A chronic shortage of maths teachers is affecting disadvantaged students the most in England’s schools, a report reveals.
Researchers found that less than half of all maths teachers have a degree in the subject and to compound the situation, many of them are leaving schools.
Also, for those students in disadvantaged schools then the likelihood of being taught by a maths teacher without experience will affect all year groups.
And at A-level, students in disadvantaged schools wanting to study maths are twice as likely to be taught by an inexperienced teacher as pupils in the least disadvantaged schools.
The report also makes clear that inexperienced maths teachers or those without a degree in the subject are more likely to teach Year 7 to Year 9 pupils than for older year groups.
Since most maths departments lose around 40% of teachers within six years, there is a shortage in the subject in England.
Schools are deploying their most qualified maths teachers
The findings from FFT Education Datalab found that schools are deploying their most qualified maths teachers to help students taking A-levels and GCSEs.
A spokesman for the firm said: “Our research highlights that the teacher shortage means that schools are saving their experienced and appropriately qualified maths teachers for those crucial GCSE and A-level years.”
He added: “This means that pupils in years seven to nine are being taught by whoever is left and this is a problem that’s particularly stark in disadvantaged areas.”
Nuffield Foundation’s director of education, Josh Hillman, said: “The research reveals that many schools struggle to allocate experienced specialist maths teachers to younger pupils, particularly in disadvantaged areas which could have an adverse effect on their progression and attitudes to the subject.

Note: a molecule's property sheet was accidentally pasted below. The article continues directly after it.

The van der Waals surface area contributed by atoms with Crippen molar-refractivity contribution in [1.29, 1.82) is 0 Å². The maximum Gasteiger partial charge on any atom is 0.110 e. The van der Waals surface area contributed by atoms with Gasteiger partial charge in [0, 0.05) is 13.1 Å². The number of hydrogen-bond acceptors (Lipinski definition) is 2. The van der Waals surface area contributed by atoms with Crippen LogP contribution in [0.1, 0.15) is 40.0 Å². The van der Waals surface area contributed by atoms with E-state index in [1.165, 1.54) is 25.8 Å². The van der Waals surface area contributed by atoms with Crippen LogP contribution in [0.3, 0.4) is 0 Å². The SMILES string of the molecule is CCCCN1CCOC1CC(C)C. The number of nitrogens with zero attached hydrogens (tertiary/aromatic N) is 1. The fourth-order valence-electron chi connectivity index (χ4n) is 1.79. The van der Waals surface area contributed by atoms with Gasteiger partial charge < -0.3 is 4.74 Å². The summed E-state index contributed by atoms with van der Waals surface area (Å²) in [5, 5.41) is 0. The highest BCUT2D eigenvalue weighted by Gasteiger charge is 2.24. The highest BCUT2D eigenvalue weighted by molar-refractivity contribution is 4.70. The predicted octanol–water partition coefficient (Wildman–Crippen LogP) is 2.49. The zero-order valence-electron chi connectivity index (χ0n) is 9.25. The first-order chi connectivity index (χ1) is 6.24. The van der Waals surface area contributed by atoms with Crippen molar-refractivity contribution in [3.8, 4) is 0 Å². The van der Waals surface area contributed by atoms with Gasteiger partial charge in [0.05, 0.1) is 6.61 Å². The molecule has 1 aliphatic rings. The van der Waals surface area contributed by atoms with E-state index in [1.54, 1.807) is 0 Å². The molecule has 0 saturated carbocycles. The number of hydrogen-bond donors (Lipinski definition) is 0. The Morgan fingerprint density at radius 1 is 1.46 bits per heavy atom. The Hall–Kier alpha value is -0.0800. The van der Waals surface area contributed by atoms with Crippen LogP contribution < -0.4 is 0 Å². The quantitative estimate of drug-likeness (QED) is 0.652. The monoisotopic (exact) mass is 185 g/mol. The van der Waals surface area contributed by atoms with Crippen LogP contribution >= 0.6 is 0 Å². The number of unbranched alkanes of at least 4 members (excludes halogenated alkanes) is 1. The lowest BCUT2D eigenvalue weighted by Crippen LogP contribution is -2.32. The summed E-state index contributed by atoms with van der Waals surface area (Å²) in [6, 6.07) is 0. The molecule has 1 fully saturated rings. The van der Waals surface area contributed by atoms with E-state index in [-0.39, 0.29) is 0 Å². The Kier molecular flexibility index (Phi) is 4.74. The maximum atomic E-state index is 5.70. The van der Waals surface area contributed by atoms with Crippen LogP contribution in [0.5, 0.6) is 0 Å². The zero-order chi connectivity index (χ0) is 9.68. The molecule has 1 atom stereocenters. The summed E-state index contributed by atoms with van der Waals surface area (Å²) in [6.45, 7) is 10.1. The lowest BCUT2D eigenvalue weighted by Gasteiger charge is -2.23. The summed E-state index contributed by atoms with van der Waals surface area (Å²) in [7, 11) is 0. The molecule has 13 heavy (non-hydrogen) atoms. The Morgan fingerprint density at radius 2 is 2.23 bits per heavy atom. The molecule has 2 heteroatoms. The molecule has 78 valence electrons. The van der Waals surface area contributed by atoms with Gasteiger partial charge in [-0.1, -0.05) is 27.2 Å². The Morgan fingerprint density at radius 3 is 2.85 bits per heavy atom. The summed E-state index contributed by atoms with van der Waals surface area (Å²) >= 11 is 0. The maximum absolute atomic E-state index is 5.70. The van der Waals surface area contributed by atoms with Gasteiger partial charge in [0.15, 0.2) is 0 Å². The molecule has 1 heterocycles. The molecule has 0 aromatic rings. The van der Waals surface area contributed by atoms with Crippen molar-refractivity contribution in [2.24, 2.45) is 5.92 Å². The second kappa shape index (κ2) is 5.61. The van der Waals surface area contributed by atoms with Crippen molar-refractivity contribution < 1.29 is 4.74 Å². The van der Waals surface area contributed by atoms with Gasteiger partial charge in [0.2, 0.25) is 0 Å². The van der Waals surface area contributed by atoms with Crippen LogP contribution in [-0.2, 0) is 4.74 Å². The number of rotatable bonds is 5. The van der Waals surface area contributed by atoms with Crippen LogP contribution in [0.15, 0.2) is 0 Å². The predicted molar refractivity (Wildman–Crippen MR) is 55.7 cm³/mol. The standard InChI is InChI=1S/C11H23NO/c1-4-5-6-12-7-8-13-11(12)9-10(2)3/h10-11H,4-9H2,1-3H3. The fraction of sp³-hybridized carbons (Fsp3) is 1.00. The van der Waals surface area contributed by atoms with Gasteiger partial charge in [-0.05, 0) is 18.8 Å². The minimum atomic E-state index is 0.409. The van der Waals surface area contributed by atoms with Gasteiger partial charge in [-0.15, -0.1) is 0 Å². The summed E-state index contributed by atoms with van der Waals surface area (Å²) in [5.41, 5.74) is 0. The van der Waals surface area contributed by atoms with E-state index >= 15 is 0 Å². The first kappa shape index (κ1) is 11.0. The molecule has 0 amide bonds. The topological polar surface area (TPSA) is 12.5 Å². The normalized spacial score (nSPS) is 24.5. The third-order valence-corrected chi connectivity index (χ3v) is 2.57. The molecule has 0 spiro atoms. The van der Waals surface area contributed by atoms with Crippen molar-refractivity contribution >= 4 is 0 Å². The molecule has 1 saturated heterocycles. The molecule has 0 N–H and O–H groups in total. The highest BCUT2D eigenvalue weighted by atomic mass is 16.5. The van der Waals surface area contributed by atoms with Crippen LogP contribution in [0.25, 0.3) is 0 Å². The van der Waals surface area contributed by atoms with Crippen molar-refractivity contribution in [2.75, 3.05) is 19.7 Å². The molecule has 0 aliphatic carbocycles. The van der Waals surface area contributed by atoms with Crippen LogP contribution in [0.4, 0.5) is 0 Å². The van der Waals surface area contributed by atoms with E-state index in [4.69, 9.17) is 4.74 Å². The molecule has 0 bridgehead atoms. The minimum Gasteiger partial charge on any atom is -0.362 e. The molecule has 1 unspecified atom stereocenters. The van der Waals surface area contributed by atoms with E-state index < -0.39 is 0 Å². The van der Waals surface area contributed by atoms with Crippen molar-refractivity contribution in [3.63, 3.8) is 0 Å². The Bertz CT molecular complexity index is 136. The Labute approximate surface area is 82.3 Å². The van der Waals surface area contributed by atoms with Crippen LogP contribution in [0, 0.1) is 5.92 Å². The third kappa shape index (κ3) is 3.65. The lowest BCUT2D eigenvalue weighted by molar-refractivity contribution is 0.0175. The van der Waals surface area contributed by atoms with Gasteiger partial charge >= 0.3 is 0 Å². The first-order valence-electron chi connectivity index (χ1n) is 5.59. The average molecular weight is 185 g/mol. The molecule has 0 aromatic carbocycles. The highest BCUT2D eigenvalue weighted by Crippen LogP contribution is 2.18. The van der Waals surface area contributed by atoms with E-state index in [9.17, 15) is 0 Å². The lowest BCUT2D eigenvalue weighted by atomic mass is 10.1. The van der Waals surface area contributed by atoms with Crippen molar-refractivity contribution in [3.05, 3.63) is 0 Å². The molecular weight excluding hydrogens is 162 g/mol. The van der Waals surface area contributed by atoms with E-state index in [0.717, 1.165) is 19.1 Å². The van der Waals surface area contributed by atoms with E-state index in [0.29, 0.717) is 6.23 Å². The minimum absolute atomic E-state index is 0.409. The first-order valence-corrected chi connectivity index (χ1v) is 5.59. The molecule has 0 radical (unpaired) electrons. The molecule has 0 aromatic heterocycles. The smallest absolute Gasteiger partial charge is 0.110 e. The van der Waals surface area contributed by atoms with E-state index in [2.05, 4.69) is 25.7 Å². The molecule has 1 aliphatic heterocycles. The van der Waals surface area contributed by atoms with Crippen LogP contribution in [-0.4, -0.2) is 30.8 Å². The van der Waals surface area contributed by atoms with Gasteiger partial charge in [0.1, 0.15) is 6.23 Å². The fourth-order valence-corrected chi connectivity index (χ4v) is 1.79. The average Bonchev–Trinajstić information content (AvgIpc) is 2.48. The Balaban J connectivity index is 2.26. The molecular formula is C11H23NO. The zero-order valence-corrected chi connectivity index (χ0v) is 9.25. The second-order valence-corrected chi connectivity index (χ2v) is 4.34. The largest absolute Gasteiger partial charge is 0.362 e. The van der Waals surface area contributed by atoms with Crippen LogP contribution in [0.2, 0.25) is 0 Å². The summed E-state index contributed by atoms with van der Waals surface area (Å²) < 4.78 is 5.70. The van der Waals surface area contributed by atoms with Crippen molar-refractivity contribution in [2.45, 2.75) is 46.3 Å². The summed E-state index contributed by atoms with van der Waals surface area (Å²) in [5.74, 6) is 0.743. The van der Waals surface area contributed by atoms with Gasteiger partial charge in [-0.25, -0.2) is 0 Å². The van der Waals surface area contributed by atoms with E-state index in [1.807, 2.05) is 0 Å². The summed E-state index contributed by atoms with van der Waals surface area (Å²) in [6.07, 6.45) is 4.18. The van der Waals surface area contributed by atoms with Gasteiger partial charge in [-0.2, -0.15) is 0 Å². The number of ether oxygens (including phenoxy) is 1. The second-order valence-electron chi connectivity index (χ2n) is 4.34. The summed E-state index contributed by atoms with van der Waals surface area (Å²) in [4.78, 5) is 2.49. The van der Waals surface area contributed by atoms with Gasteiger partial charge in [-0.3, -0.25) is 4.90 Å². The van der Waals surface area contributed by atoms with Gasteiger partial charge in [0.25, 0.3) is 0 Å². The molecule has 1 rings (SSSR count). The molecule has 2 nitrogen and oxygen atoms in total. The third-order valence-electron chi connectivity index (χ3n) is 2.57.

“This is a systemic problem and it’s not one that can be solved by schools where they are trying to increase maths teaching time when there’s a critical such shortage of maths teachers.”
New financial incentives for schools to attract trainee maths teachers
He added that there needs to be new financial incentives for schools to attract trainee maths teachers and the government needs to look at other aspects of teacher retention and recruitment including their working hours, workload and the lack of part-time and flexible working arrangements.
The National Association of Head Teacher’s general secretary, Paul Whiteman, said: “Despite years of warnings by NAHT the recruitment crisis continues and the government still fails to provide enough teachers for a growing school population.
“The recruitment pipeline leaks at both ends with too many experienced teachers leaving prematurely and insufficient numbers of new qualified teachers entering the system.”
He added that teachers should be paid more and more funding should be allocated for schools.
He also said there needs to be respect for a teacher’s work-life balance.
A spokesman for the Department for Education said: “We are taking action to recruit teachers across the country including a £30 million investment for tailored support for schools with greater issues with retention and recruitment than others.”